Some wines have the status of classic works of art: First growth Bordeaux; Burgundy Grand Cru; or, well aged Giacomo Conterno Barolo to name a few.
But these wines are typically priced beyond the reach of most wine lovers. Thus, the iconic wines in effect devalue the experience of wine. For most serious wine lovers, these wines are the absent guideline, the standard that can only be imagined rather than experienced.
But there is another side of wine that is more accessible and readily available. This is a world of wild innovation and experiment with newly discovered terroirs, new methods of viticulture and vinification, and a competitive quest for quality enhancements that raise the bar for all wine lovers. Wines from this second world are accessible and interesting but they lack the track record and respect from connoisseurs and critics that the classic wines enjoy.
There is much discussion in the wine world about the future of wine and how the industry can attract customers, compete with other beverages, and protect the land and vineyards from climate change and other environmental threats. If wine is to succeed going forward, it will be because that second world of innovation can be sustained. And that will require a more robust and many-sided discussion of beauty.
Critical discussion of wine, in the modern era, was born in that classical wine world when those iconic wines were more affordable and accessible at least to consumers who lived in population centers where a wine trade could flourish. These wines earned their credentials and became the benchmark of what wine should be. But it’s that second world of innovation that needs more attention from critics.
But what language do we have for discussing these new wines?
As the importance of wine criticism has grown, there also has been an interest in developing exact language that form the bases of logical conclusions that could at least aspire to a kind of objectivity. Hence the aroma wheel and the tasting grids taught by certification organizations that have brought professionalization to the wine tasting world.
Yet the presentation of an emotional experience is also part of criticism. There is a contrast between a cool objective analysis of wine’s properties vs a focus on how a wine is experienced and how if affects one’s emotions and sensations. A wine writer needs to do both. She is a representative of the wine community and an investigator with the professional duty to interpret her experience in the existing language of criticism. But she is also is an individual with a distinctive, well informed experience of a wine and it is that distinctive viewpoint that reader’s want.
However, the critic has an additional responsibility as well. The critic must say something about how we value wine aesthetically, posing and trying to answer new questions about our taste experiences especially as innovations in winemaking move forward. In the art world this more theoretical discussion is handled by academics for better or for worse. But there is no similar role in the wine world except as invented by the occasional philosopher who takes time from pondering the meaning of life to write about a beverage.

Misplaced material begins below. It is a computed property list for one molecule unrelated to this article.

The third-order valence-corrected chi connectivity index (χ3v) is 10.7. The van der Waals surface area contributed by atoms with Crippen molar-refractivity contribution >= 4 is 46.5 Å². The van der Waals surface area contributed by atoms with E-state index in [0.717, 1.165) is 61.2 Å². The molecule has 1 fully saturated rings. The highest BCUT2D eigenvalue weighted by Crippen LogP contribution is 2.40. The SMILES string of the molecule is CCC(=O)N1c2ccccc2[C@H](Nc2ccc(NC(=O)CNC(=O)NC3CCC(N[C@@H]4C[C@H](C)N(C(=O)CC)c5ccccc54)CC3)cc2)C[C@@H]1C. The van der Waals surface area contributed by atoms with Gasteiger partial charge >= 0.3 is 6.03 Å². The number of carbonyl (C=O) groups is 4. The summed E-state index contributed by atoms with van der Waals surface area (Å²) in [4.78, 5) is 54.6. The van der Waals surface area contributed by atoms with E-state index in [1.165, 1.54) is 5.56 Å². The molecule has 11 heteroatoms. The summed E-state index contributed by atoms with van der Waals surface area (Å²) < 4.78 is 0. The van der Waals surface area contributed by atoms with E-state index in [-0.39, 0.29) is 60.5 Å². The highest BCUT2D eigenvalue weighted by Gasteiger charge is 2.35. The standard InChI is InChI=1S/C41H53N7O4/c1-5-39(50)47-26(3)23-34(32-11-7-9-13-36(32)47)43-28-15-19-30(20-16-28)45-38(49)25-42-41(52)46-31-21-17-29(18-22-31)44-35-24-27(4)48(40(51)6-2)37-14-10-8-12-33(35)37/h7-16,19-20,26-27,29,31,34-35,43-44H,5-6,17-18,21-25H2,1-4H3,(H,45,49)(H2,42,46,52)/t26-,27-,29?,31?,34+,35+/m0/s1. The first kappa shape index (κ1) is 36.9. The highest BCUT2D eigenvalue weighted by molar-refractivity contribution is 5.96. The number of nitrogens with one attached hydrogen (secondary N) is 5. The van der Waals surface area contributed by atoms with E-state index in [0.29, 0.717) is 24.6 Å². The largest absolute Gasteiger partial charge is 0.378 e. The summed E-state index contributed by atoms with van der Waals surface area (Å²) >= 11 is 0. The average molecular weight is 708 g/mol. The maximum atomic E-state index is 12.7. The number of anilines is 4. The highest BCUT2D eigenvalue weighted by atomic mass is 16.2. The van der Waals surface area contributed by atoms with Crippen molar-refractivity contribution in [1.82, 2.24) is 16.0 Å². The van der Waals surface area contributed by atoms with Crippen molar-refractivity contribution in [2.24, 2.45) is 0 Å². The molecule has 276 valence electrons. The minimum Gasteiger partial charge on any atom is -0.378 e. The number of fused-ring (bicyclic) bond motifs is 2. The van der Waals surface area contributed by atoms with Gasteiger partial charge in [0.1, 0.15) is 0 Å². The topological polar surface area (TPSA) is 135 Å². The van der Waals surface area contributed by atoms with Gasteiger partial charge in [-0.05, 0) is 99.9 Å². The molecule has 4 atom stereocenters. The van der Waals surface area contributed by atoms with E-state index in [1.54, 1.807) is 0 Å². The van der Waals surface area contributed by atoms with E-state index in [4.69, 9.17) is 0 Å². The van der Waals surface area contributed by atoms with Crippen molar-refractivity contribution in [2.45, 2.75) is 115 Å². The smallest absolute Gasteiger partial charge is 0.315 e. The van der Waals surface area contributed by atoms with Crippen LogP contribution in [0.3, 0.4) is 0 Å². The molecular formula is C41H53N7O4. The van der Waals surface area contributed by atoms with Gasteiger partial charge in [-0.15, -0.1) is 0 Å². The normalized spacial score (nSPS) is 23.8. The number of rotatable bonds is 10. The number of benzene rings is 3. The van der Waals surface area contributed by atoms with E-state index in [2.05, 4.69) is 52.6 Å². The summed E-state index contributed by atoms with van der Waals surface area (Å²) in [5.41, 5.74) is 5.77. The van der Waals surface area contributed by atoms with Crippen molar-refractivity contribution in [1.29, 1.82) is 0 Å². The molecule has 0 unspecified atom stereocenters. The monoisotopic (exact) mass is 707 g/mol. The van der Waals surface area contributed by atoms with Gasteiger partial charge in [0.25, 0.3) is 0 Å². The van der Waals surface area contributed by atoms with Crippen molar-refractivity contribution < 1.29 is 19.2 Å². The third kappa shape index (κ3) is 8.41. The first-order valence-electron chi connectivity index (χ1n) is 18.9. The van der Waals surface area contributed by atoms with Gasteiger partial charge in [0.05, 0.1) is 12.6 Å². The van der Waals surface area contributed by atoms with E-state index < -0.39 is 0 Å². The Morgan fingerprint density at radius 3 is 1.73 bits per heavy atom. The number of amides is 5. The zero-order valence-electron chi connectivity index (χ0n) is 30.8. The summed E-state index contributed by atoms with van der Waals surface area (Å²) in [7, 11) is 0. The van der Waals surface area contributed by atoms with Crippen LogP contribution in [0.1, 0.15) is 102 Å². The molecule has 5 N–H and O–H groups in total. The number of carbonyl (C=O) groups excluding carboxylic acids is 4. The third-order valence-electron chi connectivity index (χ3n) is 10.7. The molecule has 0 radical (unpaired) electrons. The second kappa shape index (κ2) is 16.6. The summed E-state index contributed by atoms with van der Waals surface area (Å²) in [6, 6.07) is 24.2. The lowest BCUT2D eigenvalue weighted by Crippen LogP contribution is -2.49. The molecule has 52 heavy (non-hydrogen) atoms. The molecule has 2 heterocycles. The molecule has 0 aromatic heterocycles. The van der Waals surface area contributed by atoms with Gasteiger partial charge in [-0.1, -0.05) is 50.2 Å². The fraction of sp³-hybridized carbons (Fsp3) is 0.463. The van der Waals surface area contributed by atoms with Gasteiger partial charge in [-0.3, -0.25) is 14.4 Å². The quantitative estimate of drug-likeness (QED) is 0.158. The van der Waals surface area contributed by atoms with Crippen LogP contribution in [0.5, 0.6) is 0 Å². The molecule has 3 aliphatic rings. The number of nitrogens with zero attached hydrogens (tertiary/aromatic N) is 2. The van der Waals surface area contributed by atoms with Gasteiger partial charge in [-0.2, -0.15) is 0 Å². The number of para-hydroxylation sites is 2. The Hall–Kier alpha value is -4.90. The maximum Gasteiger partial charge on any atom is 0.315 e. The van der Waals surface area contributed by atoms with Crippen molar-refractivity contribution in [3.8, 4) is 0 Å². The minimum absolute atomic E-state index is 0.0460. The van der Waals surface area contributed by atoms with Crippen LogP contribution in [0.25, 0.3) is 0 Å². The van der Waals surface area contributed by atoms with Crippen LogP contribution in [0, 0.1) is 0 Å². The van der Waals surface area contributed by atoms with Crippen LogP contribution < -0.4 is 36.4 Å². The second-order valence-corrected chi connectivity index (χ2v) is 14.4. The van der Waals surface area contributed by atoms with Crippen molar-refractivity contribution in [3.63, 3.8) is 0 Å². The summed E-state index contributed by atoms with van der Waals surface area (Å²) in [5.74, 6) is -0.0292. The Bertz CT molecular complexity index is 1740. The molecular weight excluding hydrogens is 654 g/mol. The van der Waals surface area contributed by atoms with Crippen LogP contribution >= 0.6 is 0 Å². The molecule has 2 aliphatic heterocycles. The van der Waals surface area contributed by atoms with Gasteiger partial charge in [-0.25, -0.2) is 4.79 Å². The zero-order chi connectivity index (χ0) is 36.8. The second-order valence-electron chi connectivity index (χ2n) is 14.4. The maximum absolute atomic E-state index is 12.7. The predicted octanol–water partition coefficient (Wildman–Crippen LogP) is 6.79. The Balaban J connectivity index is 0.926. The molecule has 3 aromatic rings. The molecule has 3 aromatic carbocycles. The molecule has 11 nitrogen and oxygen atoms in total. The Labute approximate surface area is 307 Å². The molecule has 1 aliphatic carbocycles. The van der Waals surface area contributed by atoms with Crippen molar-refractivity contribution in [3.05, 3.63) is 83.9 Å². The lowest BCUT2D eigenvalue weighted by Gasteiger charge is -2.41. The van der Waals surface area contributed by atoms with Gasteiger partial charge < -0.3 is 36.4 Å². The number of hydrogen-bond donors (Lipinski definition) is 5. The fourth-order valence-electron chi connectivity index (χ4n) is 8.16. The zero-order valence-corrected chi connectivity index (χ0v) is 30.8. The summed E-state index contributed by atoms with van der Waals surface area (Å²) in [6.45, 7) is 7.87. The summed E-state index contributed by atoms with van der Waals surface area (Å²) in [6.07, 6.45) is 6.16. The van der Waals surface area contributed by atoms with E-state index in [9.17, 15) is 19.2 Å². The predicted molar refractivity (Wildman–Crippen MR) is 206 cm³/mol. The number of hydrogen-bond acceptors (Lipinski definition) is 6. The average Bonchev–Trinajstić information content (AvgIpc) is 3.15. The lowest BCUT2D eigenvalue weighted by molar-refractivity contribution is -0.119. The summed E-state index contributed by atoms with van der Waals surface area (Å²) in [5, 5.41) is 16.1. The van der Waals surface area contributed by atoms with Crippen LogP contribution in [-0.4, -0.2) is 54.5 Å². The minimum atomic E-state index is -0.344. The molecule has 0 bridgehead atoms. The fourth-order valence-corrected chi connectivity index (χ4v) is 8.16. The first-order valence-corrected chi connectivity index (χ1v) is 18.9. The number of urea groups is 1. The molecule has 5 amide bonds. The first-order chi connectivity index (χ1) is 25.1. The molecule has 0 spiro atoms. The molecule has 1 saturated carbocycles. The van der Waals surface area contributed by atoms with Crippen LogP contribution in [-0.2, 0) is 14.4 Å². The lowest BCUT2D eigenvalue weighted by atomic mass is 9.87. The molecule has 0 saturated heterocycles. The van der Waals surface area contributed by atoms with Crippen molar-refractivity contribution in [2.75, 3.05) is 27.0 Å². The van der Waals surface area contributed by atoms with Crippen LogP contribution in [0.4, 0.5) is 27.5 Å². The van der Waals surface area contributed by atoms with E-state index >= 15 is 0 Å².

In my view if we are to succeed at maintaining wine’s status as a consummate aesthetic experience, we have to learn to talk about beauty and the distinctive kind of beauty wine embodies, especially with regard to innovative wines. In some circles classed-growth Bordeaux and other classic wines are considered to be beyond the need for defense in terms of beauty. They are like a Rembrandt painting or Beethoven symphony. It is assumed that they are what vinous beauty is. Can we continue to make that assumption? No doubt discussions of rare and expensive wines and the cultural history behind them are important in protecting wine’s status, and they certainly contribute to wine’s aesthetic value. But those arguments must be expanded to discuss not only the specific way their existence affects the aesthetic value of wine, but how the new kids on the block are reshaping our understanding of vinous beauty.
In keeping an open mind about new approaches to wine, it’s also important to remember that there are many ways of experiencing aesthetic value. The model of solitary, undisturbed, contemplative tasting, the traditional norm for wine criticism, is not the only context in which aesthetic value can be assessed. The aesthetics of wine is a holistic experience that includes the context in which wine is consumed. No wine is suitable for every occasion no matter how good it is. We need to find ways of incorporating context into wine criticism.
The universe of serious wine seems to me to be fragmenting into two worlds: a world of classic beauty and a world of experiment, differentiation and rapid change. One of the main points of Beauty and the Yeast: A Philosophy of Wine, Life, and Love is that we must find the beauty in the latter world as well as the former and for that we need a robust discussion of the many sides of beauty.
Bombarded by the trickery, gimmicks, and seemingly desperate marketing of wine, I’m always reassured by your posts.
Thank you Lee!